Home   Pastor's Message  Pictures   Bible Study   Announcements

Youth Group   Music   Offerings   Archives   Links of Interest to Lutherans

Vol. 79 - No. 1
January 2008

WORD FROM THE PASTOR:             

            I’ve been listening to a fairly recent album by Ray Price. When I say “fairly recent” I mean
about five years old. I’m a massive Ray Price fan, but I’ve deliberately avoided this album. Price in
his prime revitalized country-western music by inventing the “shuffle” style, which basically consists
of anguished lyrics sung over a deliriously danceable beat and jazzy steel guitar and fiddle. It’s music
that makes you happy and heartbroken simultaneously, and I adore it above any other musical style.
But Price’s 2002 “Time” album–recorded when he was 77 years old–was something I avoided. I
remember how Sinatra sounded at a similar age, and I had no taste for the heartbreaking sound of a
great voice in ruins. Plus, Price’s photo on the album cover makes him look more like 107 than
77–which further strengthened my impression that the vocals on the album would be trying.
            But I finally broke down and got the album a few weeks ago...and it’s probably one of the
finest country albums ever made! Despite the album photo, Price sounds about 35 years old. The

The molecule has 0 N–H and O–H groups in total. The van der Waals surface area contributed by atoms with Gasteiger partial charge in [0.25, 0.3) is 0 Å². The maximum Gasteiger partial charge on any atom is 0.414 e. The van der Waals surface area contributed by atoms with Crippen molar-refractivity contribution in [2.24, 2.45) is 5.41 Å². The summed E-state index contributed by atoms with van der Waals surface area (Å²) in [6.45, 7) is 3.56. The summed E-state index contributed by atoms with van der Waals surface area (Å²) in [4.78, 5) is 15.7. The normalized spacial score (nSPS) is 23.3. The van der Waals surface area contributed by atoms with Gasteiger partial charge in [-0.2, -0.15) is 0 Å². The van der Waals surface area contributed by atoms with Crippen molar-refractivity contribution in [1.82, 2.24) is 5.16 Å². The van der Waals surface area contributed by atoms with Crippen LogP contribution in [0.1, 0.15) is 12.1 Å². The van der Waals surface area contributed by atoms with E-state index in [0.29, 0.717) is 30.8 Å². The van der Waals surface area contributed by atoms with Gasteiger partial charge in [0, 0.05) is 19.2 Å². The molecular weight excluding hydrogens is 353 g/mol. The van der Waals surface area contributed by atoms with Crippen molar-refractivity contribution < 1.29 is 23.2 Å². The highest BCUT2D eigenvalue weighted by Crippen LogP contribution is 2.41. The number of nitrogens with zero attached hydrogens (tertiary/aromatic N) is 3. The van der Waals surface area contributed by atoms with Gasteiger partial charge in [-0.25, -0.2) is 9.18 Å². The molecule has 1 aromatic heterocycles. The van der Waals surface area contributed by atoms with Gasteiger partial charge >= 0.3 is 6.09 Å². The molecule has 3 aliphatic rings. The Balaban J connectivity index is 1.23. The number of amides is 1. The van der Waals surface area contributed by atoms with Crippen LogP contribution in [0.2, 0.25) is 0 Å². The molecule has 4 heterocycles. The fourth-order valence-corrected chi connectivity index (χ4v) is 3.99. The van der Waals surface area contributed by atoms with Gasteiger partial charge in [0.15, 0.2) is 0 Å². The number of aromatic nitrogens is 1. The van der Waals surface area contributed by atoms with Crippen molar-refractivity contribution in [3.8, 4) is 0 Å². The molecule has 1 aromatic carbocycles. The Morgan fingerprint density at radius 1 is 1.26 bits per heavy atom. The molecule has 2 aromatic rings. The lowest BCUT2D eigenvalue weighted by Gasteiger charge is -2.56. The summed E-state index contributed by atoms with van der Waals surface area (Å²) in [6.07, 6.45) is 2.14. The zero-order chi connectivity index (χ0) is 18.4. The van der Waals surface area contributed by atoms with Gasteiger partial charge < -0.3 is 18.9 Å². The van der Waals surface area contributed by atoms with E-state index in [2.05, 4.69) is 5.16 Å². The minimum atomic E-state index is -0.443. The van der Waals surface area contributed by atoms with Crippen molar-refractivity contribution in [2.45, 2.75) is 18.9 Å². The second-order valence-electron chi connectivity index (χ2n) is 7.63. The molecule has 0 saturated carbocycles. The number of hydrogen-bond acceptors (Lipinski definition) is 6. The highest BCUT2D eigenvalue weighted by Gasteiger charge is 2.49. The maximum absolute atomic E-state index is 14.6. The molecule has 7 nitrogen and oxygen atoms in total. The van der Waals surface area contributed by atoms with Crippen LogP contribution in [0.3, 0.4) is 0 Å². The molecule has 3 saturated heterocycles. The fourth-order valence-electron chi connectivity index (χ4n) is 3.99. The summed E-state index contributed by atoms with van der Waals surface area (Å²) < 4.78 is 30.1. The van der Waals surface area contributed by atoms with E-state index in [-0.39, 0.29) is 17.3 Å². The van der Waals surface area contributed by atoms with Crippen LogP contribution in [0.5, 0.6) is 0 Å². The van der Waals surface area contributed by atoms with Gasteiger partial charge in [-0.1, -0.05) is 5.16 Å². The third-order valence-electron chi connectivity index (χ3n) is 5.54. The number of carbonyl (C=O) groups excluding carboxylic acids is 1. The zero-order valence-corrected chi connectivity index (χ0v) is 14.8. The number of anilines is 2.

irony is that the album’s title track, “Time”, is about the ravages that the passing years bring. The
song packs a melancholy punch:
            Time is a monster that lives in our clocks, it’s heartless and shows no remorse...
            Time is a weapon, it’s cold and it’s cruel...
            Time is a soldier...it takes no prisoners...
The march of time is inescapable, and we can’t outdistance it:
            You can burn up the highway, fly like the wind, run on those long, shiny rails
            but time’s right behind you like a hound dog that’s hot on your trail...
The song ends with these haunting words:
            Time has no conscience, when it’s all said and done,
            Like a beast in the jungle that devours its young. 
            Ray Price is not the only artist to present time as an enemy. The crocodile in Peter Pan, its
swallowed clock ticking away, is another great image for time-as-threat. (The most memorable line 
in “Finding Neverland” was when J. M. Barrie greeted an older lady at a theatrical premiere and noted
her husband’s absence; she tells Barrie that the husband has died, then notes, “That ticking crocodile
is chasing after us all, Mr. Barrie.”) There’s also a haunting scene in Strauss’ opera Der Rosenkavalier
in which a middle-aged lady, feeling age creeping up on her, arises in the middle of the night and
stops all the ticking clocks in her home.
            The new year inevitably makes us think of time, and how rapidly it advances. When I was
a kid, I went to a movie called 2001–and at the time, that year seemed absurdly far in the future. Now
I’m facing 2008–which sounds like a year out of Buck Rogers! Where does the time go? “Devours